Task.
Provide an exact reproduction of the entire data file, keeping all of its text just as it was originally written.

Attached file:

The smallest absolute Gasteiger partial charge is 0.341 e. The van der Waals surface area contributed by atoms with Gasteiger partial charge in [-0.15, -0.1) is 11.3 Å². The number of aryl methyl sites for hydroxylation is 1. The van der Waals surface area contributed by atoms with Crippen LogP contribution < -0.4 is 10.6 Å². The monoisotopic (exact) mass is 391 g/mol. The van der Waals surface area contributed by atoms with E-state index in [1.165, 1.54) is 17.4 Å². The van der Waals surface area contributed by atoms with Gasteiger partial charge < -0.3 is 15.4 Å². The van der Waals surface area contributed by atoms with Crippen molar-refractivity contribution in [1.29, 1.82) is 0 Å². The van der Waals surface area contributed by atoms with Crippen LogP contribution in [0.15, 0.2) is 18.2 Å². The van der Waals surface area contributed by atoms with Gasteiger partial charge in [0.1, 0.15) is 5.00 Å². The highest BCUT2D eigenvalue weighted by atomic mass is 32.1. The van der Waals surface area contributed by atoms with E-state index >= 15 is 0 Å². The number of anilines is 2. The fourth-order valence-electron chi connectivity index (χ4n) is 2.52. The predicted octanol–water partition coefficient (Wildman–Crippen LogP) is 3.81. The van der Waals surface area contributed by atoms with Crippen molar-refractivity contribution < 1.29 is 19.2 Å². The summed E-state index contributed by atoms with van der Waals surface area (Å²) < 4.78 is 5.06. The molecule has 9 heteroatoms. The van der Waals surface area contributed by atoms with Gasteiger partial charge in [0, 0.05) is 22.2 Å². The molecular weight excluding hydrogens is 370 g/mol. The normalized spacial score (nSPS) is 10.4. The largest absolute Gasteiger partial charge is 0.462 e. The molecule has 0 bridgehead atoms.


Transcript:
The smallest absolute Gasteiger partial charge is 0.341 e. The van der Waals surface area contributed by atoms with Gasteiger partial charge in [-0.15, -0.1) is 11.3 Å². The number of aryl methyl sites for hydroxylation is 1. The van der Waals surface area contributed by atoms with Crippen LogP contribution < -0.4 is 10.6 Å². The monoisotopic (exact) mass is 391 g/mol. The van der Waals surface area contributed by atoms with E-state index in [1.165, 1.54) is 17.4 Å². The van der Waals surface area contributed by atoms with Gasteiger partial charge < -0.3 is 15.4 Å². The van der Waals surface area contributed by atoms with Crippen molar-refractivity contribution in [1.29, 1.82) is 0 Å². The van der Waals surface area contributed by atoms with Crippen LogP contribution in [0.15, 0.2) is 18.2 Å². The van der Waals surface area contributed by atoms with Gasteiger partial charge in [0.1, 0.15) is 5.00 Å². The highest BCUT2D eigenvalue weighted by atomic mass is 32.1. The van der Waals surface area contributed by atoms with E-state index >= 15 is 0 Å². The number of anilines is 2. The fourth-order valence-electron chi connectivity index (χ4n) is 2.52. The predicted octanol–water partition coefficient (Wildman–Crippen LogP) is 3.81. The van der Waals surface area contributed by atoms with Crippen molar-refractivity contribution < 1.29 is 19.2 Å². The summed E-state index contributed by atoms with van der Waals surface area (Å²) < 4.78 is 5.06. The molecule has 9 heteroatoms. The van der Waals surface area contributed by atoms with Gasteiger partial charge in [0, 0.05) is 22.2 Å². The molecular weight excluding hydrogens is 370 g/mol. The normalized spacial score (nSPS) is 10.4. The largest absolute Gasteiger partial charge is 0.462 e. The molecule has 0 bridgehead atoms.